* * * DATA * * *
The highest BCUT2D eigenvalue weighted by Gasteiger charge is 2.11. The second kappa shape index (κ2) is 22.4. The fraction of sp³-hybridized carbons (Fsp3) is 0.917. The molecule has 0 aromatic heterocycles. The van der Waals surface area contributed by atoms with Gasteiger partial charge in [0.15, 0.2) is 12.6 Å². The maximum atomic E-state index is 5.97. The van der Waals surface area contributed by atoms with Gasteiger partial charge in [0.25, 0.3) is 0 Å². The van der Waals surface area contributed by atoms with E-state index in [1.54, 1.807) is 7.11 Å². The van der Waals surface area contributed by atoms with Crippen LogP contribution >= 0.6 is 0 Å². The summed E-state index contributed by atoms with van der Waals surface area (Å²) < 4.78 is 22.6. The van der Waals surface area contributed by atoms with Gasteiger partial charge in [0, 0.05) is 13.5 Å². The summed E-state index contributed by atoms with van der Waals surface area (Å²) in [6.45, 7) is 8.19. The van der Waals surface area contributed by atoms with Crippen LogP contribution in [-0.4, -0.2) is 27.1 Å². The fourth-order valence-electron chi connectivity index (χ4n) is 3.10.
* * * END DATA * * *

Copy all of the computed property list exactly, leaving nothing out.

The highest BCUT2D eigenvalue weighted by Gasteiger charge is 2.11. The second kappa shape index (κ2) is 22.4. The fraction of sp³-hybridized carbons (Fsp3) is 0.917. The molecule has 0 aromatic heterocycles. The van der Waals surface area contributed by atoms with Gasteiger partial charge in [0.15, 0.2) is 12.6 Å². The maximum atomic E-state index is 5.97. The van der Waals surface area contributed by atoms with Gasteiger partial charge in [0.25, 0.3) is 0 Å². The van der Waals surface area contributed by atoms with E-state index in [1.54, 1.807) is 7.11 Å². The van der Waals surface area contributed by atoms with Crippen LogP contribution >= 0.6 is 0 Å². The summed E-state index contributed by atoms with van der Waals surface area (Å²) < 4.78 is 22.6. The van der Waals surface area contributed by atoms with Gasteiger partial charge in [0, 0.05) is 13.5 Å². The summed E-state index contributed by atoms with van der Waals surface area (Å²) in [6.45, 7) is 8.19. The van der Waals surface area contributed by atoms with Crippen LogP contribution in [-0.4, -0.2) is 27.1 Å². The fourth-order valence-electron chi connectivity index (χ4n) is 3.10.